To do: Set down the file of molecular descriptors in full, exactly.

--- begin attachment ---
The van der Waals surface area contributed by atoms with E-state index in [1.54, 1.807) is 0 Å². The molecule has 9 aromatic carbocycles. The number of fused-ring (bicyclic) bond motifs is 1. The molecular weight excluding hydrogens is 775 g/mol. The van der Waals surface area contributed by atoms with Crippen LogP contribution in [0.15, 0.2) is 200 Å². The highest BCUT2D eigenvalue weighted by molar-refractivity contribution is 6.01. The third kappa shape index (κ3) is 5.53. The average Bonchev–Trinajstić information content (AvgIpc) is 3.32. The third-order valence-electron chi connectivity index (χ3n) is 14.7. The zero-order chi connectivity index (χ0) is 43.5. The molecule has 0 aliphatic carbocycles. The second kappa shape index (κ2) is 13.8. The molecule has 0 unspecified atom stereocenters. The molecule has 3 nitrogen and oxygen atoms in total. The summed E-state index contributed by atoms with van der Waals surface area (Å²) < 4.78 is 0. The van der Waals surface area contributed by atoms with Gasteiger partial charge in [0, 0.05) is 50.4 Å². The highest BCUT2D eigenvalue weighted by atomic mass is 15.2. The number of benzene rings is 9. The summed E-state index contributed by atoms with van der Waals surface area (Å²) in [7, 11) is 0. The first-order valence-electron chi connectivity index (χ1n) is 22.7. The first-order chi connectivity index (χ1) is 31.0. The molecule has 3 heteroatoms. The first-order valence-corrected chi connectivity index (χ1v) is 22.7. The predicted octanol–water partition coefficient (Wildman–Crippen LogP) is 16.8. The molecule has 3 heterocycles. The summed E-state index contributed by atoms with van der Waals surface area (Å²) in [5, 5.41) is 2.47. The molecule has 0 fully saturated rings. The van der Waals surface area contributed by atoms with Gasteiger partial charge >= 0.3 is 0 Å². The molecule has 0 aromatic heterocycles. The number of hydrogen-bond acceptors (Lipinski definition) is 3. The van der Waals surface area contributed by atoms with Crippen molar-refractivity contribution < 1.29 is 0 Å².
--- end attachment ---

The van der Waals surface area contributed by atoms with E-state index in [1.54, 1.807) is 0 Å². The molecule has 9 aromatic carbocycles. The number of fused-ring (bicyclic) bond motifs is 1. The molecular weight excluding hydrogens is 775 g/mol. The van der Waals surface area contributed by atoms with Crippen LogP contribution in [0.15, 0.2) is 200 Å². The highest BCUT2D eigenvalue weighted by molar-refractivity contribution is 6.01. The third kappa shape index (κ3) is 5.53. The average Bonchev–Trinajstić information content (AvgIpc) is 3.32. The third-order valence-electron chi connectivity index (χ3n) is 14.7. The zero-order chi connectivity index (χ0) is 43.5. The molecule has 0 aliphatic carbocycles. The second kappa shape index (κ2) is 13.8. The molecule has 0 unspecified atom stereocenters. The molecule has 3 nitrogen and oxygen atoms in total. The summed E-state index contributed by atoms with van der Waals surface area (Å²) < 4.78 is 0. The van der Waals surface area contributed by atoms with Gasteiger partial charge in [0, 0.05) is 50.4 Å². The highest BCUT2D eigenvalue weighted by atomic mass is 15.2. The number of benzene rings is 9. The summed E-state index contributed by atoms with van der Waals surface area (Å²) in [7, 11) is 0. The first-order valence-electron chi connectivity index (χ1n) is 22.7. The first-order chi connectivity index (χ1) is 31.0. The molecule has 3 heteroatoms. The first-order valence-corrected chi connectivity index (χ1v) is 22.7. The predicted octanol–water partition coefficient (Wildman–Crippen LogP) is 16.8. The molecule has 3 heterocycles. The summed E-state index contributed by atoms with van der Waals surface area (Å²) in [5, 5.41) is 2.47. The molecule has 0 fully saturated rings. The van der Waals surface area contributed by atoms with Gasteiger partial charge >= 0.3 is 0 Å². The molecule has 0 aromatic heterocycles. The number of hydrogen-bond acceptors (Lipinski definition) is 3. The van der Waals surface area contributed by atoms with Crippen molar-refractivity contribution < 1.29 is 0 Å².